As some of my readers know, I have been on a largely corporate mainstream media free lifestyle for some time, and lately I have really started to notice the benefits. My mind and thought processes are cleaner and more focused, for one. Some of that can be explained by just having more brainpower bandwidth to direct at other things. However, some of it is also definitely having less anxiety and worry and fear about things going on in the world that I literally cannot do anything about, so I can worry about things that I can control and that matter. For example, my first semester of grad school in marriage and family therapy was challenging and I felt like I didn't know what I was doing half the time (very anxiety-inducing), but I studied super hard and somehow aced every single class I took. Full time course load, no less. Granted, as a self-employed free agent in the cosmos, I am lucky to have a flexible schedule and a fantastic support network. Even so, the stress reduction that comes with mass media fasting has allowed me to overcome the fear of pursuing the life I want in favor of the one corporate media, and their advertising overlords, would prefer that I had.

Honestly, I have no use for the corporate mainstream media. They essentially gave us Donald Trump and I don't want to hear anything from them until it is "Donald Trump has been removed from office for high crimes and misdemeanors." I can't fully escape corporate media advertising, unfortunately, since their ads pollute a lot of the media sites I use in pursuit of my music projects, such as Youtube. However, since those ads are pay-per-click and cost the advertisers money, I have gotten into the habit of clicking on the short ads that preamble, say, Youtube videos. This serves two purposes. It truncates the ad so I can get to the content I really want more quickly and it also, albeit penny-by-penny, drains to coffers of the charlatan advertisers, none of whose products, as advertised, make my life better.

And speaking of better and rebellious lifestyles, are you following my Fortnight of Fitness challenge on the CJ Scientific Communications blog?

KEYWORDS: lifestyle coaching, corporate america, punk rock, media fasting, corporate mainstream media


Terror at the Gymnasium

I had a terrifying experience at the gym tonight.

After completing my workout and swim with my wife Deborah, I returned to the locker room to shower and change.

The gym is overrun with new year's resolutionaries at this time of year, many of whom apparently don't know the tacit unspoken rules of gym etiquette. They are as follows:

1. No political speech of any kind, anywhere, ever at the gym. EVER!

2. No speech of any kind with strangers in the locker room, especially if one or more party's wangs are hanging out.

I had just toweled off after my shower and was pulling on my underwear when an old man entered the locker room and proceeded to violate both these taboos.

"Did you hear about that bogus missile threat in Hawaii?" the guy asked.

My scrotum shrank to one tenth its normal size and scurried up to hide inside my body cavity when I realized he was talking to me.

"I might have heard something about that," I politely replied, with minimal engagement, then began to dress at a frenetic pace.

"Apparently, the guy who sent it out was shutting down his computer and accidentally sent the warning," the guy continued as I hurriedly tried to finish dressing so I could flee this extraordinary violation of my human rights. "It even asked if he was sure he wanted to do that and he clicked YES."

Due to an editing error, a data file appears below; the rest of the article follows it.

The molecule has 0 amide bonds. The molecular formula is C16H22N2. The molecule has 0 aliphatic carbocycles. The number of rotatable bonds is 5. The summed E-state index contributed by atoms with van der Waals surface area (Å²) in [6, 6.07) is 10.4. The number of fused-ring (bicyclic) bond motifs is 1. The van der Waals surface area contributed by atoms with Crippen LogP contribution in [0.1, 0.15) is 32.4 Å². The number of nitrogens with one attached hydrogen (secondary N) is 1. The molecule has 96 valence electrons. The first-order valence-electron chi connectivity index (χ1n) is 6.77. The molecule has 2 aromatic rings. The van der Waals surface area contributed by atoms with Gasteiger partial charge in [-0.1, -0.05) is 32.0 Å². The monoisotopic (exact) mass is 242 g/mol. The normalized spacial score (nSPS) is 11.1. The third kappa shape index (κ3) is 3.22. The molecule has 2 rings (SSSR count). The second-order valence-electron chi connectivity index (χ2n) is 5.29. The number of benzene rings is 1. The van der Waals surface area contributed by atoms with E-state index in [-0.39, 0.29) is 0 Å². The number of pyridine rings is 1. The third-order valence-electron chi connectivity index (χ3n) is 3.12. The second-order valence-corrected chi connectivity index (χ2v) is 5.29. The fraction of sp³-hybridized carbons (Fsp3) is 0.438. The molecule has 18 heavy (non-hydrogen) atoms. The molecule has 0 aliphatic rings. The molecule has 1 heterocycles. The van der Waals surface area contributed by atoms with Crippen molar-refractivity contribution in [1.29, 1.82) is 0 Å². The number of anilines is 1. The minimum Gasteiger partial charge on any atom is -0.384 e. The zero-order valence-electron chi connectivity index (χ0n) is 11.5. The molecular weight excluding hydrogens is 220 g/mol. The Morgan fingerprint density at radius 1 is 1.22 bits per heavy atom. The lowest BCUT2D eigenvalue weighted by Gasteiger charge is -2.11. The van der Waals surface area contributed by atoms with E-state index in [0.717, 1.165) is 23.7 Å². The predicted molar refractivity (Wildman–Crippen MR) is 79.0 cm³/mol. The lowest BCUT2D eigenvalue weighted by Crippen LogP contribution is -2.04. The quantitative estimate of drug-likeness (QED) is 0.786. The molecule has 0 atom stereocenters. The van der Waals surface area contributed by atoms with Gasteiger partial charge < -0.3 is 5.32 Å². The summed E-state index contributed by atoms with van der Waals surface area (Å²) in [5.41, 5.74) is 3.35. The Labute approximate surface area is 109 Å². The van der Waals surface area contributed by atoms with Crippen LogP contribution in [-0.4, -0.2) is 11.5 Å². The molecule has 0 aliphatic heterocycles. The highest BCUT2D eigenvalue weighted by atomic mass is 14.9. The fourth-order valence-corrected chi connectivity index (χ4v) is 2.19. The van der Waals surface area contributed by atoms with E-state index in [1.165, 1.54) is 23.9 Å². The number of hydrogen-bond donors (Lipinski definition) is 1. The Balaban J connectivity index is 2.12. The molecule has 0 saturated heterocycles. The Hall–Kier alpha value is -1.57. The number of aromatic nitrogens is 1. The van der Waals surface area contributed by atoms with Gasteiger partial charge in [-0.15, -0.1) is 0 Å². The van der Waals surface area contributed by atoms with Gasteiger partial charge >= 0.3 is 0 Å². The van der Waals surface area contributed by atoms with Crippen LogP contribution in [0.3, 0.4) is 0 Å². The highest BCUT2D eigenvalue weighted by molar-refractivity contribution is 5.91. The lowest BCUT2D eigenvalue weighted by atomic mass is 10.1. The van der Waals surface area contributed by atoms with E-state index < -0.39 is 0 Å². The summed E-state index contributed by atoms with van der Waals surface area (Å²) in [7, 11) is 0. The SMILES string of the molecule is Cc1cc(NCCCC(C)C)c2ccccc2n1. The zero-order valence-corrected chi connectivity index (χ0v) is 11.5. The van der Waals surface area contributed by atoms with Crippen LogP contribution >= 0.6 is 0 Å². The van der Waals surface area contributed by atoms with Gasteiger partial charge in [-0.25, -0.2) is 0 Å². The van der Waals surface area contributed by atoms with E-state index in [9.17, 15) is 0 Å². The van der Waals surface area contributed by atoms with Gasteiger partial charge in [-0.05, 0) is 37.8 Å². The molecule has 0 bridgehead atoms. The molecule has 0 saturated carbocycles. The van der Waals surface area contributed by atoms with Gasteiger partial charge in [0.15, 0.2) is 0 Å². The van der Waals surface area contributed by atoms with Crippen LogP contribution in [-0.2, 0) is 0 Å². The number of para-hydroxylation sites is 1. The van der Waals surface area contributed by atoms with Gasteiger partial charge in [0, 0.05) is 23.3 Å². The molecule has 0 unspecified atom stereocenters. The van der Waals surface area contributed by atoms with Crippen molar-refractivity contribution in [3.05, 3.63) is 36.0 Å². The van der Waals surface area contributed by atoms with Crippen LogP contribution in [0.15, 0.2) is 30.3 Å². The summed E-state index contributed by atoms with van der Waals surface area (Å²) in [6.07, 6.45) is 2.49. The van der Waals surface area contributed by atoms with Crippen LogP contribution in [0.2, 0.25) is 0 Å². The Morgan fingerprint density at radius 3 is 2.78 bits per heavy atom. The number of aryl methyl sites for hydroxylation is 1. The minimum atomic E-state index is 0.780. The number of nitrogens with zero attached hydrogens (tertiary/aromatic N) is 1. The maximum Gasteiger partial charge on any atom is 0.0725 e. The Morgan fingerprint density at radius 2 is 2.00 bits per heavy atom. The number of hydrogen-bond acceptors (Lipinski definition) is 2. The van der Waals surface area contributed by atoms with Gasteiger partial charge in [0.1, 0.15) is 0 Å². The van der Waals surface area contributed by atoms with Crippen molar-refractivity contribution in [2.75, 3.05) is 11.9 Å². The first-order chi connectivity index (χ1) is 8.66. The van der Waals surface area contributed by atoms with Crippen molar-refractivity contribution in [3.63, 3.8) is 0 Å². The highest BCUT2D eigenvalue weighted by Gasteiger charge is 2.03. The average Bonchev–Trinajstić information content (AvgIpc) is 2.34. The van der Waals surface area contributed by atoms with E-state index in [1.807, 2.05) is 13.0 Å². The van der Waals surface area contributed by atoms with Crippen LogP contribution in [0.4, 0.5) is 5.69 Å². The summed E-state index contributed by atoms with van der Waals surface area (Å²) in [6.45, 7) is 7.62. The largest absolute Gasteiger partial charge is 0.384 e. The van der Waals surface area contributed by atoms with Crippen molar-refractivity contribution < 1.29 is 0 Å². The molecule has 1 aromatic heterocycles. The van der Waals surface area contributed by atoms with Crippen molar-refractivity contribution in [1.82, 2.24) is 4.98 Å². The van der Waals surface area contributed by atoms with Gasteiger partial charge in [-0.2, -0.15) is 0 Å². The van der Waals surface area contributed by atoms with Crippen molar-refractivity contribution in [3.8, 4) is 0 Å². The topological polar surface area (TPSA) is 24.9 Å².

"Wow," I said. And that's all.

"Sounds like someone needs to get a pink slip," the guy said.

"True of many things in this world," I said. He chuckled. I was close to being almost fully dressed. "Well, I hope your weekend is better than that guy's," I said, by way of exiting the locker room as quickly as possible.

"Have a good weekend," he called after me.

It took me several hours to get past the trauma of that conversational incident. I wish more people understood how much mental pain they can inflict with their words. The man was oblivious to the cultural norms that guide locker room behavior and totally insensitive to my alternative lifestyle that precludes consumption of corporate mainstream news media and its distillates, as filtered through the generally ignorant minds of the common man.

I suspect most of the newbie members of my health club will either learn proper behavioral norms or stop coming to the gym around mid-February, per the implicit guidelines of new year's resolutions that limit follow through to 20% or less of the resolute populace.


Newbie Resolutionaries

It's that time of year when the health club that my wife and I belong to becomes overrun with what I call "newbie resolutionaries." These are people who made New Year's Resolutions to get fit in 2018 and joined a health club, in this case ours. I speculate that about 80% of these individuals did the same thing last year and then lost their resolve around mid-February 2017, not to be seen again until after New Year's Eve. I don't hold any resentment toward these people. Sure, they crowd the locker room and the workout floor at the gym for a couple of months. However, they also infuse our health club with capital in the form of new memberships, which translates into infrastructure improvements (as evidenced by the several new exercise bikes that have appeared, replacing older models). If the 80/20 Rule holds, about 20% of the newbie resolutionaries will succeed at making regular exercise an integral part of their healthy lifestyles going forward.

Deborah and I are doing a fortnight fitness challenge starting today. We are going to quantitatively and qualitatively measure the effects of a plant-based, whole food diet on our health and wellness. For details, GO HERE.